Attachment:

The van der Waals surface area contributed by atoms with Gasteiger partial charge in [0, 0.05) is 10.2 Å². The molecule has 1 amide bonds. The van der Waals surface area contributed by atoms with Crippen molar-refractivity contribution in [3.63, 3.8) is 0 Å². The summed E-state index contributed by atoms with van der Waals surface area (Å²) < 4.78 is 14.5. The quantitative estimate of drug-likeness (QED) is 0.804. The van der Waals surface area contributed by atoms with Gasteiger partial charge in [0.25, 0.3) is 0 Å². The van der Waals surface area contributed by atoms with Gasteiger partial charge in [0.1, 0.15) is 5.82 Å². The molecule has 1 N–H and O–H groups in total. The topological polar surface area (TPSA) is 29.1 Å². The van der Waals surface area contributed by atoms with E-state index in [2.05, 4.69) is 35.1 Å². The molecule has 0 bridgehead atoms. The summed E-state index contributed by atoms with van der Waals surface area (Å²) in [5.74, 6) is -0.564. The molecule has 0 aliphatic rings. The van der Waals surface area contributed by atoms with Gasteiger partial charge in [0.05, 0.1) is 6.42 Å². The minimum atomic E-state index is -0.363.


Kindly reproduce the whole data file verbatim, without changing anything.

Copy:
The van der Waals surface area contributed by atoms with Gasteiger partial charge in [0, 0.05) is 10.2 Å². The molecule has 1 amide bonds. The van der Waals surface area contributed by atoms with Crippen molar-refractivity contribution in [3.63, 3.8) is 0 Å². The summed E-state index contributed by atoms with van der Waals surface area (Å²) < 4.78 is 14.5. The quantitative estimate of drug-likeness (QED) is 0.804. The van der Waals surface area contributed by atoms with Gasteiger partial charge in [0.25, 0.3) is 0 Å². The van der Waals surface area contributed by atoms with Gasteiger partial charge in [0.1, 0.15) is 5.82 Å². The molecule has 1 N–H and O–H groups in total. The topological polar surface area (TPSA) is 29.1 Å². The van der Waals surface area contributed by atoms with E-state index in [2.05, 4.69) is 35.1 Å². The molecule has 0 bridgehead atoms. The summed E-state index contributed by atoms with van der Waals surface area (Å²) in [5.74, 6) is -0.564. The molecule has 0 aliphatic rings. The van der Waals surface area contributed by atoms with Gasteiger partial charge in [0.05, 0.1) is 6.42 Å². The minimum atomic E-state index is -0.363.